By Austin Perry
There’s a common question I keep seeing throughout Google and other forums regarding certain supplements on the market.
Is protein powder bad for you?
Listen, we’ve all heard these outlandish, ‘propaganda-like’ messages that somehow involve protein powder being considered dangerous.
Let’s answer this question once and for all.
No, protein powder is not dangerous. But we have to figure out why this is a common misconception regarding this specific topic.
Why do people think taking protein powder is such a dangerous thing to do?
There are a lot of misinformative based articles on the internet that stray you to believe that kidney damage and overall toxicity are the main reasons as to why you should not be taking protein powder.
Let’s break this down into several different points to why you can’t believe everything you read on the internet.
What is Protein Powder?
First off, we need to cover exactly what protein powder is and define this in more detail. Whey Protein specifically, is a mixture of proteins isolated from whey found in dairy products.  There are also many different types of protein powders that include:
• Isolate: Cold filtered and contains less lactose or lactose-free in certain scenarios
• Whey Protein Concentrate: Contains a bit more fat but typically will provide the best flavor overall
• Hydrolysate: Advanced breakdown using enzymatic hydrolysis and creates a faster digestion process
• Caseinate: Slower digesting protein derived from dairy
• Plant Based: Consisting of high protein, plant-based sources for a vegan friendly product
Often times, you’ll also see a lot of protein powders on the market formulated with a biological matrix blend that takes multiple protein sources to create a better option for advanced muscle recovery. By using the benefits of each source, you can really get creative with flavoring and the overall science behind it.
For example, IsoFit from Nutrex Research is a great fast-digesting Whey Protein Isolate product of the highest quality and in my opinion by far, the best-tasting one on the market with it’s amazing gourmet flavors. Furthermore, it is low in lactose creating an easier digestion process for those with a dairy problem.
Nutrex also offers an advanced multi protein blend consisting of whey protein concentrate, isolate and hydrolyzed whey protein for a slower digesting but longer-lasting effect on muscle recovery with Muscle Infusion.
Nutrex Research also offers a brand new Plant Protein product consisting of Yellow Pea Protein, Brown Rice Silk Protein, Pumpkin Seed Protein and Sunflower Seed Protein for an advanced all-natural matrix for vegan friendly users.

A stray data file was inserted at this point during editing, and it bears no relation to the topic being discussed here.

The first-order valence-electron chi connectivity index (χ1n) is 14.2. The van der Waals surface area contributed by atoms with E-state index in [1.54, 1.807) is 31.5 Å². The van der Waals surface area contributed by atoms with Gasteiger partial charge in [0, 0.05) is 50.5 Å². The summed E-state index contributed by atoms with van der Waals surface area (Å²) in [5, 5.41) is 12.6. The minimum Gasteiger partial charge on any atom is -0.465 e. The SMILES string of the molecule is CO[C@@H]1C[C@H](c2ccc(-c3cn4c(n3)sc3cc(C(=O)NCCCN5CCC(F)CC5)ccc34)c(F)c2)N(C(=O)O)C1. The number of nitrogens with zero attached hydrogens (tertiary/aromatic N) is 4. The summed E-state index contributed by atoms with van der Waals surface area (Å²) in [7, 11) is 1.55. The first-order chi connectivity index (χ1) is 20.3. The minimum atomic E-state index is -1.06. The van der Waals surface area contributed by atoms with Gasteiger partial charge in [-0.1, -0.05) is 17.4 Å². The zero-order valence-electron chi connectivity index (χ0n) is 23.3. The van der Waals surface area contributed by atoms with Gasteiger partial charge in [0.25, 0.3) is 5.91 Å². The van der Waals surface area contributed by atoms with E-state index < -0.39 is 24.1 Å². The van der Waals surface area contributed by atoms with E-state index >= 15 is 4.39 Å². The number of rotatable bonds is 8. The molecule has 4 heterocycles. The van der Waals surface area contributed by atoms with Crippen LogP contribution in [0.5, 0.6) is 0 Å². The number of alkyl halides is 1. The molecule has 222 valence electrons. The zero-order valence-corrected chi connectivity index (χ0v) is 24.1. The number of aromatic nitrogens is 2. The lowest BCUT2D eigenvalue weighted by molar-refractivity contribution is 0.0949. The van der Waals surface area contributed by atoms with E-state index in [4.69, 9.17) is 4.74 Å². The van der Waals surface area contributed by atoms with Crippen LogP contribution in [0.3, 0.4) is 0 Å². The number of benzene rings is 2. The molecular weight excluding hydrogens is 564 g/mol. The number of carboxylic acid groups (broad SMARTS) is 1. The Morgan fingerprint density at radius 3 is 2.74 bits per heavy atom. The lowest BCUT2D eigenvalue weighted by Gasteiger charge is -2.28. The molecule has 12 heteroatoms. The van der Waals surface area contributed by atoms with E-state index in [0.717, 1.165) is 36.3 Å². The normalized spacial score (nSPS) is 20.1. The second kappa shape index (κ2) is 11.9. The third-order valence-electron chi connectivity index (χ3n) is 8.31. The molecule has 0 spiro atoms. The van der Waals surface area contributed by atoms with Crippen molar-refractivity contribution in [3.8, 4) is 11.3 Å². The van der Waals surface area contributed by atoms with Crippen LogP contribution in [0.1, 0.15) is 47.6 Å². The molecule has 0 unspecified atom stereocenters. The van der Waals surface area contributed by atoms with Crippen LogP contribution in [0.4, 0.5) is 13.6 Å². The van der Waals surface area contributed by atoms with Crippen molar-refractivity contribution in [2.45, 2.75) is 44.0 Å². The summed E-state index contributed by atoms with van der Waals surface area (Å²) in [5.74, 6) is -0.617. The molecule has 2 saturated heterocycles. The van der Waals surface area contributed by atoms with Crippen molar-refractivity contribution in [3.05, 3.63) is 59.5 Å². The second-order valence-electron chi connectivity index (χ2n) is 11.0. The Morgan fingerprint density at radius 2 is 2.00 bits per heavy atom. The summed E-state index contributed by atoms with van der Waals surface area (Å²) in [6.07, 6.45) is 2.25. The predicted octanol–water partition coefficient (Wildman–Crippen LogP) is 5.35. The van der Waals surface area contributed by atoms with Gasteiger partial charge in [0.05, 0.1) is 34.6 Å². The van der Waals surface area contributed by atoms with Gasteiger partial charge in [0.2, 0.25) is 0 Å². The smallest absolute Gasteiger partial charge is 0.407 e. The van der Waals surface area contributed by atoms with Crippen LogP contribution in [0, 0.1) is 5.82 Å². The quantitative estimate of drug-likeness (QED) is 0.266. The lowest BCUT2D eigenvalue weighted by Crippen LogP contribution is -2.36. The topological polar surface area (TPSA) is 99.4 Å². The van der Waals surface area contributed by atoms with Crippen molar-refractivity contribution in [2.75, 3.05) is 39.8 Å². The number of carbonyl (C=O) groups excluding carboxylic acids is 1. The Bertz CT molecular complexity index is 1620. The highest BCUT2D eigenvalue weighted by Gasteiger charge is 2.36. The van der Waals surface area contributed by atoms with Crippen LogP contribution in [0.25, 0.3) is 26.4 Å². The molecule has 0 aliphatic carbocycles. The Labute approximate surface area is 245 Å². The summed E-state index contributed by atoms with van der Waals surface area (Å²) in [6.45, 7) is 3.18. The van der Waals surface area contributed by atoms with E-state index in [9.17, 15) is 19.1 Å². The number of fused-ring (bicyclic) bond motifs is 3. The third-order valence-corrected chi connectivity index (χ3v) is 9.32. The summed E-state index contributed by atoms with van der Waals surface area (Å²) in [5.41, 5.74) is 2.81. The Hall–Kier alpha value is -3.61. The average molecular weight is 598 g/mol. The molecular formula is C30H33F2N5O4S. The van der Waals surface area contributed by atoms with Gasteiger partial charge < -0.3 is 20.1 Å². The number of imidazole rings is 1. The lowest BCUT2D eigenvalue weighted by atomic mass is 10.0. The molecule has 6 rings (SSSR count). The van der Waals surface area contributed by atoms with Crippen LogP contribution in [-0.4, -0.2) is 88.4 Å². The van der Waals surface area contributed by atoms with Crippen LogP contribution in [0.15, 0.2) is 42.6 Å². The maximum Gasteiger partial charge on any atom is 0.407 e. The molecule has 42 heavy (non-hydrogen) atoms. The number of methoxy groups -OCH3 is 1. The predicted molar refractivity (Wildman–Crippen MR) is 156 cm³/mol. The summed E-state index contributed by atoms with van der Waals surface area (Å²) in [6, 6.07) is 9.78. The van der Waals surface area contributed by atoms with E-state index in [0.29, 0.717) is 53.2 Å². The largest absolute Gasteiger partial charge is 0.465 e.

Common Myths About Protein Powder
I couldn’t begin to tell you how many things I’ve heard about how bad protein powder can be for you and how it can cause multiple different health problems from self-proclaimed “doctors”.
Protein powder causes kidney damage: Researchers have debunked this myth proving that there is simply no evidence related to high protein-based diets (such as consuming too much protein powder) and kidney damage. 
Protein powder can stunt growth in young adults: FALSE. At no point is this true by any means. Think about it, protein is in food. The only thing protein powder is doing is allowing you to get the extra intake in that is needed for your daily diet without having to consume a food source. Protein is actually great for young adults and kids! Contrary to popular belief, they actually need more protein as it is beneficial to their rapid growth.
Protein powder causes you to gain weight: Every time you workout, your muscle tissue is broken down and needs nutrients to help repair the muscle group for faster recovery. Protein powder is essential for helping you repair the muscle group and also helps build strength quicker. With increased strength and muscle gains, a fluctuation of the scales is bound to happen. Protein powder is not necessarily going to be the main cause for weight gain.
If you are in a caloric surplus while consuming protein powder on a daily basis; guess what? You’re going to gain weight. 
If you’re in a caloric deficit and consuming protein powder on a daily basis; you will lose weight.
This is not bro science, this is facts.
How you tailor your daily diet and training regime will be the main effects of what you see when you step on the scale each time.
Deaths Linked to Protein Powder?
A recent case showed that a 21-year-old musician died from a protein shake gone completely wrong. This story surrounds the bizarre and horrid accident that occurred when Lachlan Foote, who was intoxicated at the time and confirmed by the coroners report, decided to mix up a quick protein shake after a long night out with friends on New Year’s Eve. 
Lachlan made the decision to also mix in caffeine powder that a friend had given him according to a Yahoo! News UK report. That decision ended up being a fatal accident.
According to the article, there was no label on the caffeine powder or recommended serving size. What Lachlan put into his protein shake ended up being the equivalent to 50 cups of coffee. Lachlan was pronounced dead the next morning due to a caffeine overdose.
While this death isn’t directly linked to protein powder precisely, it should raise the focus of buyer awareness and knowledge regarding supplements alike.